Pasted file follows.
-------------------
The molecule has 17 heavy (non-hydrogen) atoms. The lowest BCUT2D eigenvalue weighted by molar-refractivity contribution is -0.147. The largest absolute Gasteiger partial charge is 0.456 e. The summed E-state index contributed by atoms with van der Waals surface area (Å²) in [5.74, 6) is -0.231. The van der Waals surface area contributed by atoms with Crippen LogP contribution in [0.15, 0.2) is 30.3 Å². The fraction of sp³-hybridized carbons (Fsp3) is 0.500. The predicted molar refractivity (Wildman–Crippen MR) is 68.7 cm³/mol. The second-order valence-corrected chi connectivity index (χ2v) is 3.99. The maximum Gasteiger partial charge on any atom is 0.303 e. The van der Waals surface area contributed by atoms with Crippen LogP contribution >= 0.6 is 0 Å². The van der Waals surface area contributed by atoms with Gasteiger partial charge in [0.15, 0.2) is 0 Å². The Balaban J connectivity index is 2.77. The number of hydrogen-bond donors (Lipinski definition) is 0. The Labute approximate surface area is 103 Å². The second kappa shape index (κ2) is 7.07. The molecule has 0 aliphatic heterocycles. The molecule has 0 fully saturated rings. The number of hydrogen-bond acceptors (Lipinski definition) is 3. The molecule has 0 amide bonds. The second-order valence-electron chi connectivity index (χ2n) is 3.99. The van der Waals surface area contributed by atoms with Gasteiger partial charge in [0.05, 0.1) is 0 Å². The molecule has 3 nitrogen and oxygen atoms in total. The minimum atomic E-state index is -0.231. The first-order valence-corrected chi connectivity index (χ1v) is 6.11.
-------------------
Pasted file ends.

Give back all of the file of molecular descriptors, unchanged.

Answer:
The molecule has 17 heavy (non-hydrogen) atoms. The lowest BCUT2D eigenvalue weighted by molar-refractivity contribution is -0.147. The largest absolute Gasteiger partial charge is 0.456 e. The summed E-state index contributed by atoms with van der Waals surface area (Å²) in [5.74, 6) is -0.231. The van der Waals surface area contributed by atoms with Crippen LogP contribution in [0.15, 0.2) is 30.3 Å². The fraction of sp³-hybridized carbons (Fsp3) is 0.500. The predicted molar refractivity (Wildman–Crippen MR) is 68.7 cm³/mol. The second-order valence-corrected chi connectivity index (χ2v) is 3.99. The maximum Gasteiger partial charge on any atom is 0.303 e. The van der Waals surface area contributed by atoms with Crippen LogP contribution >= 0.6 is 0 Å². The van der Waals surface area contributed by atoms with Gasteiger partial charge in [0.15, 0.2) is 0 Å². The Balaban J connectivity index is 2.77. The number of hydrogen-bond donors (Lipinski definition) is 0. The Labute approximate surface area is 103 Å². The second kappa shape index (κ2) is 7.07. The molecule has 0 aliphatic heterocycles. The molecule has 0 fully saturated rings. The number of hydrogen-bond acceptors (Lipinski definition) is 3. The molecule has 0 amide bonds. The second-order valence-electron chi connectivity index (χ2n) is 3.99. The van der Waals surface area contributed by atoms with Gasteiger partial charge in [0.05, 0.1) is 0 Å². The molecule has 3 nitrogen and oxygen atoms in total. The minimum atomic E-state index is -0.231. The first-order valence-corrected chi connectivity index (χ1v) is 6.11.